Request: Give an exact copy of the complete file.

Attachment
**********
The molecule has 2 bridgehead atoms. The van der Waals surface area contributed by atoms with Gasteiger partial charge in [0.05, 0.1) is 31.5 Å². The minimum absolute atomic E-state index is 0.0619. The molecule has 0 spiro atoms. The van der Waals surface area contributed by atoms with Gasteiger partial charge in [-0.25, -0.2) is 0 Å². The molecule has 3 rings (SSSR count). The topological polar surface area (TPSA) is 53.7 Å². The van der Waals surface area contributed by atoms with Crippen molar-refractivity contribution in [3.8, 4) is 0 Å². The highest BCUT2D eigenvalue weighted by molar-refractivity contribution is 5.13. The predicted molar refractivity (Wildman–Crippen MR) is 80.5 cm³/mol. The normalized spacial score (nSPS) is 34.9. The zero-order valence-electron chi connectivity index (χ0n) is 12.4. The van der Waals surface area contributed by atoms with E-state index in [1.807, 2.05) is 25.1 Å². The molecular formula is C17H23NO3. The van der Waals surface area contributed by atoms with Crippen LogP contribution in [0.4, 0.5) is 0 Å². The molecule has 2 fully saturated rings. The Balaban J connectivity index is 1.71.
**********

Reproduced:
The molecule has 2 bridgehead atoms. The van der Waals surface area contributed by atoms with Gasteiger partial charge in [0.05, 0.1) is 31.5 Å². The minimum absolute atomic E-state index is 0.0619. The molecule has 0 spiro atoms. The van der Waals surface area contributed by atoms with Gasteiger partial charge in [-0.25, -0.2) is 0 Å². The molecule has 3 rings (SSSR count). The topological polar surface area (TPSA) is 53.7 Å². The van der Waals surface area contributed by atoms with Crippen molar-refractivity contribution in [3.8, 4) is 0 Å². The highest BCUT2D eigenvalue weighted by molar-refractivity contribution is 5.13. The predicted molar refractivity (Wildman–Crippen MR) is 80.5 cm³/mol. The normalized spacial score (nSPS) is 34.9. The zero-order valence-electron chi connectivity index (χ0n) is 12.4. The van der Waals surface area contributed by atoms with E-state index in [1.807, 2.05) is 25.1 Å². The molecular formula is C17H23NO3. The van der Waals surface area contributed by atoms with Crippen LogP contribution in [0.4, 0.5) is 0 Å². The molecule has 2 fully saturated rings. The Balaban J connectivity index is 1.71.